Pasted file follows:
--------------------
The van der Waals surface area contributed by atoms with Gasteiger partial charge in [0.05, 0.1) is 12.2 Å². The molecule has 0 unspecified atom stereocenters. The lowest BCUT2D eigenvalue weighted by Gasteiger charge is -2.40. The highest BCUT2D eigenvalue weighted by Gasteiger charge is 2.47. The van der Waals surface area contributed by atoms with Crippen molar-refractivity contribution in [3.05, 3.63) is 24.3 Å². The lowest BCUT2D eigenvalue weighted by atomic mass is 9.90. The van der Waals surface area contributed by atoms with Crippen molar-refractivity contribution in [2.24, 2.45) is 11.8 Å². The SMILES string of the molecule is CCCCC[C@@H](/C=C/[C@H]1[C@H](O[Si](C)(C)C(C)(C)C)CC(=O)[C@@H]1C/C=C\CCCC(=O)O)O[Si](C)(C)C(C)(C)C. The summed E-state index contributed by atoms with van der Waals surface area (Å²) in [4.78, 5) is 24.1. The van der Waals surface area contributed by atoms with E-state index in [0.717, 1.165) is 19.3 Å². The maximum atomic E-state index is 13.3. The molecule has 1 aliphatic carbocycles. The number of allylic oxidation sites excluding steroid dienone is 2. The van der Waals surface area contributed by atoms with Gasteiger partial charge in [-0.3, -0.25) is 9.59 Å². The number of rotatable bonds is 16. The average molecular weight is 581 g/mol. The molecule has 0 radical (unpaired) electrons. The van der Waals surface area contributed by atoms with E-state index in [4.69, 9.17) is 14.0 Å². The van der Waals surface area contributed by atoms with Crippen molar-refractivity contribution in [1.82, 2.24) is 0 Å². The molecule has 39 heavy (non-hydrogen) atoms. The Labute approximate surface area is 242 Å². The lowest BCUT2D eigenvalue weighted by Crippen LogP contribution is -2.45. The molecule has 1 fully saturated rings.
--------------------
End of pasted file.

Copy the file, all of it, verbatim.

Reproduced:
The van der Waals surface area contributed by atoms with Gasteiger partial charge in [0.05, 0.1) is 12.2 Å². The molecule has 0 unspecified atom stereocenters. The lowest BCUT2D eigenvalue weighted by Gasteiger charge is -2.40. The highest BCUT2D eigenvalue weighted by Gasteiger charge is 2.47. The van der Waals surface area contributed by atoms with Crippen molar-refractivity contribution in [3.05, 3.63) is 24.3 Å². The lowest BCUT2D eigenvalue weighted by atomic mass is 9.90. The van der Waals surface area contributed by atoms with Crippen molar-refractivity contribution in [2.24, 2.45) is 11.8 Å². The SMILES string of the molecule is CCCCC[C@@H](/C=C/[C@H]1[C@H](O[Si](C)(C)C(C)(C)C)CC(=O)[C@@H]1C/C=C\CCCC(=O)O)O[Si](C)(C)C(C)(C)C. The summed E-state index contributed by atoms with van der Waals surface area (Å²) in [4.78, 5) is 24.1. The van der Waals surface area contributed by atoms with E-state index in [0.717, 1.165) is 19.3 Å². The maximum atomic E-state index is 13.3. The molecule has 1 aliphatic carbocycles. The number of allylic oxidation sites excluding steroid dienone is 2. The van der Waals surface area contributed by atoms with Gasteiger partial charge in [-0.3, -0.25) is 9.59 Å². The number of rotatable bonds is 16. The average molecular weight is 581 g/mol. The molecule has 0 radical (unpaired) electrons. The van der Waals surface area contributed by atoms with E-state index in [4.69, 9.17) is 14.0 Å². The van der Waals surface area contributed by atoms with Crippen molar-refractivity contribution in [1.82, 2.24) is 0 Å². The molecule has 39 heavy (non-hydrogen) atoms. The Labute approximate surface area is 242 Å². The lowest BCUT2D eigenvalue weighted by Crippen LogP contribution is -2.45. The molecule has 1 fully saturated rings.